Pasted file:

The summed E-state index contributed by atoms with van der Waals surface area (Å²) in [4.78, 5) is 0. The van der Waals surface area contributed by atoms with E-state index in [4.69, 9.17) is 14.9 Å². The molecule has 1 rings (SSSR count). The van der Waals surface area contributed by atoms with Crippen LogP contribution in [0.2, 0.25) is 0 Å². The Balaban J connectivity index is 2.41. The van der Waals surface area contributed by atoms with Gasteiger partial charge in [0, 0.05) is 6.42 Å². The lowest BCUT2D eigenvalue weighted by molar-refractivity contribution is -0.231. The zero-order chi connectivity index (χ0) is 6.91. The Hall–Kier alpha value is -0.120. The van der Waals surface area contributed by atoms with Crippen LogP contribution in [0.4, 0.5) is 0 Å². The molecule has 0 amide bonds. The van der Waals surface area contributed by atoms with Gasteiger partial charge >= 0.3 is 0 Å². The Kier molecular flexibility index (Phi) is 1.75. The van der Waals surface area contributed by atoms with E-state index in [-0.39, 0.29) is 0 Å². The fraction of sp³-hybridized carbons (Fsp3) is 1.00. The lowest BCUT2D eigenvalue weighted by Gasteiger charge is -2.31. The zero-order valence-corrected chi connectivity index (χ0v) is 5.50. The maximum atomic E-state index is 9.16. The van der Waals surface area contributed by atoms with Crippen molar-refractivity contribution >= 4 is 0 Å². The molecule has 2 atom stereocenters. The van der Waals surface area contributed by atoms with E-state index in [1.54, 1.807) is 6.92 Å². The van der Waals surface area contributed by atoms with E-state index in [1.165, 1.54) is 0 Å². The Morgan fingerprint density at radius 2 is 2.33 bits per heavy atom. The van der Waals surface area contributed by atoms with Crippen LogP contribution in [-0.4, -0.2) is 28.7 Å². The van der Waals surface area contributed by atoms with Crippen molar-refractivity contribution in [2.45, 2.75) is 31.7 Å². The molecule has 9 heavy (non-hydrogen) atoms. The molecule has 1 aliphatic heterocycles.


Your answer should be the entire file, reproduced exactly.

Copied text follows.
The summed E-state index contributed by atoms with van der Waals surface area (Å²) in [4.78, 5) is 0. The van der Waals surface area contributed by atoms with E-state index in [4.69, 9.17) is 14.9 Å². The molecule has 1 rings (SSSR count). The van der Waals surface area contributed by atoms with Crippen LogP contribution in [0.2, 0.25) is 0 Å². The Balaban J connectivity index is 2.41. The van der Waals surface area contributed by atoms with Gasteiger partial charge in [0, 0.05) is 6.42 Å². The lowest BCUT2D eigenvalue weighted by molar-refractivity contribution is -0.231. The zero-order chi connectivity index (χ0) is 6.91. The Hall–Kier alpha value is -0.120. The van der Waals surface area contributed by atoms with Crippen LogP contribution in [0.4, 0.5) is 0 Å². The molecule has 0 amide bonds. The van der Waals surface area contributed by atoms with Gasteiger partial charge >= 0.3 is 0 Å². The Kier molecular flexibility index (Phi) is 1.75. The van der Waals surface area contributed by atoms with E-state index in [-0.39, 0.29) is 0 Å². The fraction of sp³-hybridized carbons (Fsp3) is 1.00. The lowest BCUT2D eigenvalue weighted by Gasteiger charge is -2.31. The zero-order valence-corrected chi connectivity index (χ0v) is 5.50. The maximum atomic E-state index is 9.16. The van der Waals surface area contributed by atoms with Crippen molar-refractivity contribution >= 4 is 0 Å². The molecule has 2 atom stereocenters. The van der Waals surface area contributed by atoms with E-state index in [1.54, 1.807) is 6.92 Å². The van der Waals surface area contributed by atoms with E-state index in [1.165, 1.54) is 0 Å². The Morgan fingerprint density at radius 2 is 2.33 bits per heavy atom. The van der Waals surface area contributed by atoms with Crippen LogP contribution in [-0.4, -0.2) is 28.7 Å². The van der Waals surface area contributed by atoms with Crippen molar-refractivity contribution in [2.45, 2.75) is 31.7 Å². The molecule has 9 heavy (non-hydrogen) atoms. The molecule has 1 aliphatic heterocycles.